'The Defenders': Charlie Cox on What's Next For Daredevil

Marvel's Defenders - Still 3 - Publicity -H 2017
Courtesy of Netflix

[Warning: this story contains full spoilers for Marvel's The Defenders.]

The Devil of Hell's Kitchen is dead — or so the world thinks.

In the final episode of Marvel's The Defenders, the very first hero featured in Netflix's corner of the Marvel Cinematic Universe ended things in a dire situation: trapped beneath an exploding building, almost certainly consumed in the rubble. The people who know Matt Murdock (Charlie Cox) best believe him dead, including Karen Page (Deborah Ann Woll) and Foggy Nelson (Elden Henson), as well as the hero's three newest friends: Jessica Jones (Krysten Ritter), Luke Cage (Mike Colter) and Danny Rand (Finn Jones). Indeed, in that last person's case, Rand stands poised to honor his fallen friend by protecting Hell's Kitchen in Daredevil's absence.

But Daredevil will only be absent for so long. In the final scene of The Defenders, we see that Matt is very much still alive, albeit in rough physical condition, recovering in an unknown location where he's being tended by nuns. It's an image that's familiar to fans of the Daredevil comics (as pointed out by Decider), and one that's sure to fuel the character's next steps forward in the Marvel-Netflix Universe.

For more on the matter, Charlie Cox spoke with The Hollywood Reporter about Daredevil's fate, what's coming next, Matt's emotional journey via Elektra (Elodie Yung) this season, his view of The Defenders now that it's out in the wild, and more.

What was your reaction when you learned that this series would end with Matt presumed dead, but secretly alive somewhere?

I was relieved! It was made easier to read that, knowing we have a season three of Daredevil to shoot. (Laughs.) If that hadn't been the case, I would have been worried that it was all over for Matt Murdock. Being as it was, I thought it was very fun. It was a very interesting way to end it. It's kind of a cliffhanger, and kind of not. I don't know what it means for season three, going forward for Matt. It obviously presents him with some pretty interesting options when he reengages with life. Will he reconnect with people? Will he find Foggy and let him know he's okay? Will he not? I'm very excited to find out what his game plan is going to be, once he gets his shit together.

What's your feeling on how that will play out? Matt has been craving a fresh start for a while, and even begins The Defenders away from the role of Daredevil. What does a clean slate like this mean for a man like Matt Murdock?

I honestly have no idea. Whenever I think I know where something's going or what something's going to mean, I'm often completely wrong and surprised by the scripts when I read them. I almost prefer not to speculate. God knows. I could see it going many different ways for him. As you mentioned, he's been struggling with who he is, or at least this aspect of himself, being Daredevil and engaging in vigilante justice on a regular basis. I can't personally see a world where he'll ever rid himself of that, despite the attempts to hang up the horns, as it were. At some point, one of two things is going to happen: either he's going to embrace it in a way he never has before, or he's going to continue to fight it. But at some point, "it" will probably win over.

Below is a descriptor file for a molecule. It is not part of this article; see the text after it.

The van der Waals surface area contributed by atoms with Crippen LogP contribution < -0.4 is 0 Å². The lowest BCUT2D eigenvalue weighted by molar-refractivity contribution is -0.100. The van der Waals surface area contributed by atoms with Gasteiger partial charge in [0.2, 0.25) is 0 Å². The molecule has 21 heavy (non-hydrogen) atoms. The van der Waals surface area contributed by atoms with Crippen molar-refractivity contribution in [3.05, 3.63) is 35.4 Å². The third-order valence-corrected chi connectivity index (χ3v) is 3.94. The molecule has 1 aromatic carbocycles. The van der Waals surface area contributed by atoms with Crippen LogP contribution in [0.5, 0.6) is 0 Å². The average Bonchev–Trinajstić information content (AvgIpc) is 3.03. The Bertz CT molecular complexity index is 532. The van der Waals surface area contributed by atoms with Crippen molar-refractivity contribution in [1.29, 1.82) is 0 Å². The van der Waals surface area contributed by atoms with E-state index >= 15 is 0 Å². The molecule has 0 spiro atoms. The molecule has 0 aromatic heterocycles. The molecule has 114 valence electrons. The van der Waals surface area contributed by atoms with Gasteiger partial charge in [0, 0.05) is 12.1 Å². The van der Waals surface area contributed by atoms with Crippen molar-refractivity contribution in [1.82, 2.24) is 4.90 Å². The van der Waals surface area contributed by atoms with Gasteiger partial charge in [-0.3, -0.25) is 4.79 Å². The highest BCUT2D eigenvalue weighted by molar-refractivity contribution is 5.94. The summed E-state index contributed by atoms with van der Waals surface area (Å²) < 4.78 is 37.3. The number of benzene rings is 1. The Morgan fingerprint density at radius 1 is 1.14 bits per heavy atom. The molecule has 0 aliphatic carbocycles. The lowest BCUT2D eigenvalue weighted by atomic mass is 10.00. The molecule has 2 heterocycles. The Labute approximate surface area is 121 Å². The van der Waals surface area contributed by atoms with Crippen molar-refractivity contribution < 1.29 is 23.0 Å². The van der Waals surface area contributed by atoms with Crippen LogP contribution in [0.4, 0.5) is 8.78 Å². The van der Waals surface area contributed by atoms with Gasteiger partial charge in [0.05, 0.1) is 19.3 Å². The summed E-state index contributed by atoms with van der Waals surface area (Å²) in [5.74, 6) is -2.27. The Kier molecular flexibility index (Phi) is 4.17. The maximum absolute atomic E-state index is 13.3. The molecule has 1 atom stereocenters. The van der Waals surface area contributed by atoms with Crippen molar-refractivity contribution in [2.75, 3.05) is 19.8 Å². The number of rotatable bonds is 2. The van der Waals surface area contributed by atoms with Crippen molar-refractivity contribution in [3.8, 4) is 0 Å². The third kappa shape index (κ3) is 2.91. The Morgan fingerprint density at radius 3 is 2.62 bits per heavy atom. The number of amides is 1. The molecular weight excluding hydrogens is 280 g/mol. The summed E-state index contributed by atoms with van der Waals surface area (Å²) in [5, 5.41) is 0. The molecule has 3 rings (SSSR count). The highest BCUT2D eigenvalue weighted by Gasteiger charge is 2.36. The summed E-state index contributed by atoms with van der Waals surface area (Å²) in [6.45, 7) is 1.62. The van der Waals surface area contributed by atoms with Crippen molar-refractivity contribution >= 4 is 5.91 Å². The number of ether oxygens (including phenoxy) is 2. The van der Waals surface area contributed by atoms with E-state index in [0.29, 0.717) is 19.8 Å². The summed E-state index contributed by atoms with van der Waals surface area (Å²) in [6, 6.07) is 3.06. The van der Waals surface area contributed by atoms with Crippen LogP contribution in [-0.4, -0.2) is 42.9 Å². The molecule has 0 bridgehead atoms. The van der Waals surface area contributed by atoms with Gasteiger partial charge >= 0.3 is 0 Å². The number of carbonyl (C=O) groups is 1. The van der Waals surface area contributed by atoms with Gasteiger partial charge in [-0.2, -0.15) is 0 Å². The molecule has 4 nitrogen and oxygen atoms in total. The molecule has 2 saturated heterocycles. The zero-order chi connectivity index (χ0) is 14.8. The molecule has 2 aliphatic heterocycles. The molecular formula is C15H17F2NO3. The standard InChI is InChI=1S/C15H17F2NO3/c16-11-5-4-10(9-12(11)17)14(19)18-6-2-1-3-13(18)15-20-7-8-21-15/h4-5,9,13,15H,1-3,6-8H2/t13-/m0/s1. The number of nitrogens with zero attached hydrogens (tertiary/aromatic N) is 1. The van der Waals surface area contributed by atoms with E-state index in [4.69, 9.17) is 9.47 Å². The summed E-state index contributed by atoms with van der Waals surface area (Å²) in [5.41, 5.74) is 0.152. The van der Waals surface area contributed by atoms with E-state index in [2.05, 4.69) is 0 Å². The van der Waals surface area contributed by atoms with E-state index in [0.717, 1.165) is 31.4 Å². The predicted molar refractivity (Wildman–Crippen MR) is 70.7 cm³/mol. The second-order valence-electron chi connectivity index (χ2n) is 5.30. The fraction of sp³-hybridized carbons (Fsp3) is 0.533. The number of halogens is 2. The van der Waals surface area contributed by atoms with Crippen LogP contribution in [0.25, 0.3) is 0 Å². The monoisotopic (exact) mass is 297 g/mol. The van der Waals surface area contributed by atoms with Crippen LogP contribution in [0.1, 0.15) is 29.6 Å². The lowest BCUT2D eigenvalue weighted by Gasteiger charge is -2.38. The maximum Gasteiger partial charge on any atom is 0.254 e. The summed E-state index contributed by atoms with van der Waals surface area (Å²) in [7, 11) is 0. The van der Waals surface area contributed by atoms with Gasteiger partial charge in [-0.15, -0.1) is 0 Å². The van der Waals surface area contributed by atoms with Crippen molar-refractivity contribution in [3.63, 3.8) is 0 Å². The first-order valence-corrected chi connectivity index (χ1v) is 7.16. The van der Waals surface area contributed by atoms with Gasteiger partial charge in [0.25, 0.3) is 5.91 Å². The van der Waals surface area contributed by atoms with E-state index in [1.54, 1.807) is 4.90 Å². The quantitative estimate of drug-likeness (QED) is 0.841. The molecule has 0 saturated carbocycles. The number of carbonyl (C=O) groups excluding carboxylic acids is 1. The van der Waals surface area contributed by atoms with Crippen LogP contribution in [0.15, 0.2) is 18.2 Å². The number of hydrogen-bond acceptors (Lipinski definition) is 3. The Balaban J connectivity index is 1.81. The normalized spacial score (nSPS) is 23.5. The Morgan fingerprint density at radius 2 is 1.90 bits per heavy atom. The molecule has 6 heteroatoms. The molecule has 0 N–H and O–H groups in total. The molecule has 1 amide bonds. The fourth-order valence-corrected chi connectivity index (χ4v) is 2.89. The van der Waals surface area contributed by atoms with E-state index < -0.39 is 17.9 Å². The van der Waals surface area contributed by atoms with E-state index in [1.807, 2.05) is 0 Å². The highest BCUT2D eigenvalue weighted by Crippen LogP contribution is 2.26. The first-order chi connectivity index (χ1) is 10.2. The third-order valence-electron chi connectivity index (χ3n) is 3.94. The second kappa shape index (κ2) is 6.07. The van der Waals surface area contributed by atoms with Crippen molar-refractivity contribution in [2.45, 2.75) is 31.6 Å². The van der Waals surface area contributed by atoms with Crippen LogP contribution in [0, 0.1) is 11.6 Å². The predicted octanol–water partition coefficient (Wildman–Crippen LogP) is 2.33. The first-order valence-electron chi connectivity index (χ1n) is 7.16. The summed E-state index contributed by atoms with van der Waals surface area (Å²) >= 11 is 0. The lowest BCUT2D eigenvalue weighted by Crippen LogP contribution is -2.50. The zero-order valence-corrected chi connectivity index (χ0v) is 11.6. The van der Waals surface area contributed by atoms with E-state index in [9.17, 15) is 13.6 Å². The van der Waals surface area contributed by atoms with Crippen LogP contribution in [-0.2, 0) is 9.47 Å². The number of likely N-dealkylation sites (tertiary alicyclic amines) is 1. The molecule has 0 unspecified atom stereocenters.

The ending mirrors a scene from Daredevil: Born Again, a popular arc from the comics. Would you be excited for Born Again to provide the story blueprints for season three of Daredevil?

For sure. That's such an amazing story. Everyone who loves Daredevil loves Born Again. You can't not. And if that's the case, then the implications of that would be very exciting to me. That would be great. Having said that, I know we don't tend to follow any story blueprints too closely, because if you do, then you become a foregone conclusion. There may be elements from Born Again, but I'm sure there will be elements that are unfamiliar and surprising and different in order for the show to be compelling to fans who know the comics very well. If we start making Born Again page-for-page, then the people who have read it and loved it — the hardcore fans — they won't have too much drama.

The last time he sees the Defenders, Matt pulls a Lost in Translation and whispers a secret in Danny Rand's ear. We later learn he was asking Danny to protect the city. In the comics, Danny takes on the Daredevil mantle for a little while. Are you comfortable with Finn Jones running around as the Devil of Hell's Kitchen if Matt needs some time on the mend?

Yeah, I love that man. I loved that moment. We had a lot of fun on the day, trying to make up all sorts of stupid stuff. (Laughs.) I remember trying to say things [that would break him], because obviously he has to keep a very straight face. I tell him something and the audience at that point doesn't know what it is. He takes it very seriously. I'm of course saying these very stupid, mundane and silly things in his ear and trying to make him crack a smile.

"You complete me!"